Over at ConservativeHome, former Big Brother Watch Director Alex Deane has offered his observations on the recent debate on whether or not Twitter should be shut down during times of significant social unrest.
In particular, he has responded to the arguments of pro-shutdown Conservative MP Nadine Dorries and the civil liberties champion and leading economist Dr Andrew Lilico:
“It was interesting yesterday to listen to two old friends of mine arguing on the Today Programme. Andrew Lilico, who should be on the Monetary Policy Committee, and Nadine Dorries, who should be in a senior Government position, battled it out over recently mooted plans to shut down social media during civil unrest.
“Building on his earlier post on this site, Andrew pointed out that we had vehemently objected when this was done recently by Egypt. Nadine (who has since also posted here about the discussion) sought to distinguish our situation from that precedent, suggesting that it was acceptable for the British government to do it, because it would be for good reasons and by a good government, whilst it was unacceptable for the Egyptian government to do it, because it was for bad reasons, by a bad government.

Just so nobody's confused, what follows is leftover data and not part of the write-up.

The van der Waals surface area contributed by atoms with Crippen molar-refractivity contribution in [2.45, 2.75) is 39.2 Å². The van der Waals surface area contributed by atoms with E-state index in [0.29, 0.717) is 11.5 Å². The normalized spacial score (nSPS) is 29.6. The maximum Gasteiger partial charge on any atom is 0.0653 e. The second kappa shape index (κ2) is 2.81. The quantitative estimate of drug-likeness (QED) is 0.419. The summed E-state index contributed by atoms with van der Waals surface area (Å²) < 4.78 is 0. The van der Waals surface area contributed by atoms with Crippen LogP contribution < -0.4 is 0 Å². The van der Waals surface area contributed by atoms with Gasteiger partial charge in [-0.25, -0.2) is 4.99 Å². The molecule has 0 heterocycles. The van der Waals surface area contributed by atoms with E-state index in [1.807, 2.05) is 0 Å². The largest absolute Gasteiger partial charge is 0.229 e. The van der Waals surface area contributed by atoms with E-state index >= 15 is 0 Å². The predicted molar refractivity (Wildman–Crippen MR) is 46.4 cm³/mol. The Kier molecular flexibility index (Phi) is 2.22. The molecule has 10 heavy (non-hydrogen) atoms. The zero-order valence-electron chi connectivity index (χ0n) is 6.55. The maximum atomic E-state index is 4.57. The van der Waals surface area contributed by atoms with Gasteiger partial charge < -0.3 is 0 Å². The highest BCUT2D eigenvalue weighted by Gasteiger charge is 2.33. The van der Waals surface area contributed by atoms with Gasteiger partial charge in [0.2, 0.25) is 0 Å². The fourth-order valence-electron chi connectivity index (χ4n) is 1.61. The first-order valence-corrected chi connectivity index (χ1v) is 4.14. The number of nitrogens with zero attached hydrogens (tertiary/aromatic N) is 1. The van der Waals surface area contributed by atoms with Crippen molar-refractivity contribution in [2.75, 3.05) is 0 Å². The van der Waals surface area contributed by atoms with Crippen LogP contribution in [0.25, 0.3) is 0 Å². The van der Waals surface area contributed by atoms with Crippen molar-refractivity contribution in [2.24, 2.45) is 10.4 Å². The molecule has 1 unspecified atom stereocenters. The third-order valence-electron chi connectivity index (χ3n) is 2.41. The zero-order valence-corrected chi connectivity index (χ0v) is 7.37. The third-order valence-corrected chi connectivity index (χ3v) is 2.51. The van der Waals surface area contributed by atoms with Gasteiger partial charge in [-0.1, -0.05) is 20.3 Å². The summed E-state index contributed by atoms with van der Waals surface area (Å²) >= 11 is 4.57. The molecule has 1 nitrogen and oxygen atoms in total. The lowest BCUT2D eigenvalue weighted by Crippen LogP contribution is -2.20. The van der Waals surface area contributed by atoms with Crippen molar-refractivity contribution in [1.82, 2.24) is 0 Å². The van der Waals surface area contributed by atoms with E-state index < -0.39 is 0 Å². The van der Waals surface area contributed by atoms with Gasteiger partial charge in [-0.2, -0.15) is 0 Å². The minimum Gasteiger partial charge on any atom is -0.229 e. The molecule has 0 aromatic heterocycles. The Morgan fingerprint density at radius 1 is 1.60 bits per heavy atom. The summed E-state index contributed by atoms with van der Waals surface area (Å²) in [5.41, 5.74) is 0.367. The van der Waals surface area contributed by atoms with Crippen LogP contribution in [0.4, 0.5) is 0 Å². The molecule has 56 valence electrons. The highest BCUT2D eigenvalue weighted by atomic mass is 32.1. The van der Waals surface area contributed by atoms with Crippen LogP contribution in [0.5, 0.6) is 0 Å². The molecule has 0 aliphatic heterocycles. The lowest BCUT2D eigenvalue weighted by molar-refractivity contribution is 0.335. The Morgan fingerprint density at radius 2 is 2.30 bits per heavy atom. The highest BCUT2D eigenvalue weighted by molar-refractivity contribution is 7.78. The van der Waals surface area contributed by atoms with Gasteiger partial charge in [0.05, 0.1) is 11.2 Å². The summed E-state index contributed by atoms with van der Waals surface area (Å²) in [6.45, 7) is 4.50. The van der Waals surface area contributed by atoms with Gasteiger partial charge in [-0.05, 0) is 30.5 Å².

“I think that the point about precedents is important, too. Once this crisis is thought suitable to silence free speech, for a little while, what about the nextone, for a little longer? And the one after that, for longer still? Nadine did not like the past, Egyptian precedent Andrew deployed (which I thought rather strong, given that we should practice what we preach, but hi ho): she might, then, reflect on the precedent that the current government might be setting for the powers used by future governments, which might not be so good as the one in which she serves.
“Nadine ends her Platform post with a plea to think of the children: she thinks that of course enlightened Government should have these powers, to stop bad people doing bad things in bad times. Necessity is the plea of, well, anyone who wants to wield more power – she should be careful about using such lazy logic, since its use by others has very unhappy ends. As I say, ultimately, it justifies anything, being done by anyone.”
You can view his extended post – which makes liberal reference to John Stuart Mill’s ‘On Liberty – by clicking here.